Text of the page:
Coverage might be more important than pass rush, but getting after the quarterback on a consistent basis is still certainly a great advantage for a football team.
Continuing on in our preview of the 2021 college football season, PFF is diving into the teams capable of putting constant pressure on opposing quarterbacks. Below are PFF’s top 10 pass-rush units heading into the 2021 college football season, chosen based on a variety of factors, including PFF’s College Football Preview Magazine, PFF grades, advanced stats and, of course, the tape.
While the Sooners lost Ronnie Perkins, who earned a 90.4 pass-rush grade in 2020, to the NFL, their defensive line is still going to get after the quarterback at a high level.
For starters, they return edge defender Nik Bonitto, who led the FBS in pass-rush grade (93.6), pass-rush win rate (28%) and pressure rate generated (25.7%) in 2020. Bonitto ranks in the top five in all three metrics among Power Five edge defenders since PFF began grading college football seven years ago. His explosiveness and athleticism caused headaches for every offensive tackle he faced, and no lineman succeeded in shutting him down in 2020. His lowest win rate in a single game this past year sat at 17.6% — a pretty solid day for most FBS edge rushers.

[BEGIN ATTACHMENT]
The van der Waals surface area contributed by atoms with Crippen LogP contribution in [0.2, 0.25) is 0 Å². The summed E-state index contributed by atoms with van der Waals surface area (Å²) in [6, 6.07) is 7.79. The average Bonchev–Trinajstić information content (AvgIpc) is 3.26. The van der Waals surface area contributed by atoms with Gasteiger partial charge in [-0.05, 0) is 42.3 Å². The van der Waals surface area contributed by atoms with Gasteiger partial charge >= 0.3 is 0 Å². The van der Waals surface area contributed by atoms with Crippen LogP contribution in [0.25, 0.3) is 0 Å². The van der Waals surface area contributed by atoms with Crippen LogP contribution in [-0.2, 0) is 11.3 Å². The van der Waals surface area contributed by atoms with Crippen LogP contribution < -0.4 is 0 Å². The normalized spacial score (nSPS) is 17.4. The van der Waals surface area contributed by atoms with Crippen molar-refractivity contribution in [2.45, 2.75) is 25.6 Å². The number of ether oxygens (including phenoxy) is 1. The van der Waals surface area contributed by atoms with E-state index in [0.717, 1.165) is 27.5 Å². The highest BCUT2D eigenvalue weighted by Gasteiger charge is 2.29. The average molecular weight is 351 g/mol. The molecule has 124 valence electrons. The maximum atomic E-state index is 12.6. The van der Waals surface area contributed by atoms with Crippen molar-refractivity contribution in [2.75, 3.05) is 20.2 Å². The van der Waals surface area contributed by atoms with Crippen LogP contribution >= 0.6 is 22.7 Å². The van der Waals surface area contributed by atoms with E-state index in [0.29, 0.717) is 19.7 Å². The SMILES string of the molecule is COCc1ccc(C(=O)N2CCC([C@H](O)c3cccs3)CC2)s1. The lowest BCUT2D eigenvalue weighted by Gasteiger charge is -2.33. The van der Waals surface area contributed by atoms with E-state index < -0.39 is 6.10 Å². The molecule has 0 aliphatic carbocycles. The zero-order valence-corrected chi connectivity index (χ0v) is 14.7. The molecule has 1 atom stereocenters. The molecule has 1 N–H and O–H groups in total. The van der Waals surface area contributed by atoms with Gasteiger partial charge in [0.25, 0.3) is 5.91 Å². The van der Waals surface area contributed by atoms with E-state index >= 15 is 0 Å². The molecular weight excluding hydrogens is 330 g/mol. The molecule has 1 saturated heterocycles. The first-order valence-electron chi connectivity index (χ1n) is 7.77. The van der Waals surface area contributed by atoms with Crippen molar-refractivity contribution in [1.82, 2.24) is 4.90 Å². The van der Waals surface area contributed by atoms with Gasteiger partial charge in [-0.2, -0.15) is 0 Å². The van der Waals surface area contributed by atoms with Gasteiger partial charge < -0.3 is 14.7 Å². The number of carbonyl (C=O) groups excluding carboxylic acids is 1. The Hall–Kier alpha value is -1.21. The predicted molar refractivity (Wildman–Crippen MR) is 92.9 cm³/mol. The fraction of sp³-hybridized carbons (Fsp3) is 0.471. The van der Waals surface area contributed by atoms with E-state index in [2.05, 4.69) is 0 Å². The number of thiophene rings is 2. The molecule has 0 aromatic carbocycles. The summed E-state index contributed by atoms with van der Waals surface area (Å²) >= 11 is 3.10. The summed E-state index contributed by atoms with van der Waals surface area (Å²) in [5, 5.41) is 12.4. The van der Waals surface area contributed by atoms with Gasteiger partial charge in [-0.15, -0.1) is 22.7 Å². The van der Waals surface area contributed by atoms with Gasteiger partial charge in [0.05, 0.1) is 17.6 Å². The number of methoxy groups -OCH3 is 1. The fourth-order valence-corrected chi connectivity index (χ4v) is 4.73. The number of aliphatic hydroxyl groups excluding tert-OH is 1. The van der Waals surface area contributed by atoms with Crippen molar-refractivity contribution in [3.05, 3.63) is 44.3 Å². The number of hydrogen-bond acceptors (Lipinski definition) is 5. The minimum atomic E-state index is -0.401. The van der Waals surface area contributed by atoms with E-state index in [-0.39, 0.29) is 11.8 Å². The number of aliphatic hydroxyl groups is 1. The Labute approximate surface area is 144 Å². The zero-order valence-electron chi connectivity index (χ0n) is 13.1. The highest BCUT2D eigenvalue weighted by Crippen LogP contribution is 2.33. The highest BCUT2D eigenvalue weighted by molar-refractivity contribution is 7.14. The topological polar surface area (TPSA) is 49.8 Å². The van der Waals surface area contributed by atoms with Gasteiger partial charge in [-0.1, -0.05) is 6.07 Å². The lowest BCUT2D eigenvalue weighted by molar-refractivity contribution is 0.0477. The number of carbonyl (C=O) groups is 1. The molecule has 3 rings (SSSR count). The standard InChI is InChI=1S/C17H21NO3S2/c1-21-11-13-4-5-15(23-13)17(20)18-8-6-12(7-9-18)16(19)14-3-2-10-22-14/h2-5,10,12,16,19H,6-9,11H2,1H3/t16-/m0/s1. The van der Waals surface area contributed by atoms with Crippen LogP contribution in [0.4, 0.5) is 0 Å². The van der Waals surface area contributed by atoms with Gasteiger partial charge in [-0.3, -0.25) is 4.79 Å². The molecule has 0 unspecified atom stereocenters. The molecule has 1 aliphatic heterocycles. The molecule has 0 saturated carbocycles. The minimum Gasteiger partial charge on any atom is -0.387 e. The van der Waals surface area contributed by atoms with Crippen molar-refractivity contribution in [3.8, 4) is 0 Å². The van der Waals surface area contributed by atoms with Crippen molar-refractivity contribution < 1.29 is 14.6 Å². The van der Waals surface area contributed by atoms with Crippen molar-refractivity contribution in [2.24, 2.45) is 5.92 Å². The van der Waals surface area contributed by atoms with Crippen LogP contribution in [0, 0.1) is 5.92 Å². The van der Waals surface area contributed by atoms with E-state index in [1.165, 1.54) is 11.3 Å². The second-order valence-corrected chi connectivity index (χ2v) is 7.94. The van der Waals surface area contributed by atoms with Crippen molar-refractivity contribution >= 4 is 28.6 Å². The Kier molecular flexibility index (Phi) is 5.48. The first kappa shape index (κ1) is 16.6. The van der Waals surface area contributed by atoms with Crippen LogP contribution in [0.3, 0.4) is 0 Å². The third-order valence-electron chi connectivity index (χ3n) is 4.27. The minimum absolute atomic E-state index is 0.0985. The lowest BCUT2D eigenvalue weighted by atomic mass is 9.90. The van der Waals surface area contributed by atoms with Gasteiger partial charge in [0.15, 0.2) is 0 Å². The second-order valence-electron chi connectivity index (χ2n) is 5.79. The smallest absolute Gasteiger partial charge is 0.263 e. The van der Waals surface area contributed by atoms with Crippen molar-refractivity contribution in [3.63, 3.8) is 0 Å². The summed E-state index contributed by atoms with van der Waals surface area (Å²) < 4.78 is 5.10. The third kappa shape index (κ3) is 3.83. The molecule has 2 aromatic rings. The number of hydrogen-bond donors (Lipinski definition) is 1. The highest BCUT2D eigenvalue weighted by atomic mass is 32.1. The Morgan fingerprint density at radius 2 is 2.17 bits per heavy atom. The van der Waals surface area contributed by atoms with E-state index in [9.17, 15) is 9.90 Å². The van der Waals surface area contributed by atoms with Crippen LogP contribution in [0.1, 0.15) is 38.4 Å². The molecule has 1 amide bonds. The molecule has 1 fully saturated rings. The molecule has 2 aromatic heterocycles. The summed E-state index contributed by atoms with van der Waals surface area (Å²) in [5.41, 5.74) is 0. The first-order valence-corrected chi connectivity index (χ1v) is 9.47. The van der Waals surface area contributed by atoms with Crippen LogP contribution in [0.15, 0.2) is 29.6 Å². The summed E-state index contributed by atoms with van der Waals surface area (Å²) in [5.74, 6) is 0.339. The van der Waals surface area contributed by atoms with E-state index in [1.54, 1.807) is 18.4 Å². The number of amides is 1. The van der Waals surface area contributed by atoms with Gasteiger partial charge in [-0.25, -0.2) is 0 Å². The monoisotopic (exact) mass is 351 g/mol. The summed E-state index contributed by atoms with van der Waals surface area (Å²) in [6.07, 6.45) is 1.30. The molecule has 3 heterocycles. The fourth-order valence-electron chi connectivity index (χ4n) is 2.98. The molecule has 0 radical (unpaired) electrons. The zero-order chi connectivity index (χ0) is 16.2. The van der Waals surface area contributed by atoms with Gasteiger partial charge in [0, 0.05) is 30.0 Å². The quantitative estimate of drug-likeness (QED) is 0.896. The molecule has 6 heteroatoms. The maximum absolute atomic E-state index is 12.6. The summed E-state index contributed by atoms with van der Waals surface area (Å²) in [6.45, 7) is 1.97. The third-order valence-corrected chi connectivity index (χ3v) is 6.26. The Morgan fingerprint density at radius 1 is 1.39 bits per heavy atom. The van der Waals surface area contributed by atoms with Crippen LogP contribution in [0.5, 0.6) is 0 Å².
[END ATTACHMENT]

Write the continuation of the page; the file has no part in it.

Isaiah Thomas pairs with Bonitto, and while he primarily lined up at defensive tackle last season, he was far more dominant playing defensive end. The 6-foot-5, 267-pound Sooner recorded a 21.9% pressure rate when playing on the edge, third-best at the position in the FBS.
Jalen Redmond, who opted out of the 2020 season, returns for the 2021 season, too. The 2018 four-star recruit enjoyed a breakout year in 2019 when he earned a 76.3 pass-rush grade. When isolating his pass-rush performance to just true pass rushes (i.e., removing three-man rushes, play action, screens, etc.), his grade spiked to the 90th percentile among interior defensive linemen. Redmond recorded a 27% win rate on true pass rushes, which was the sixth-highest mark among Power Five interior defensive linemen. He’ll join forces with interior defensive lineman Perrion Winfrey, who is fresh off a season in which he led the Big 12 in total pressures at his position.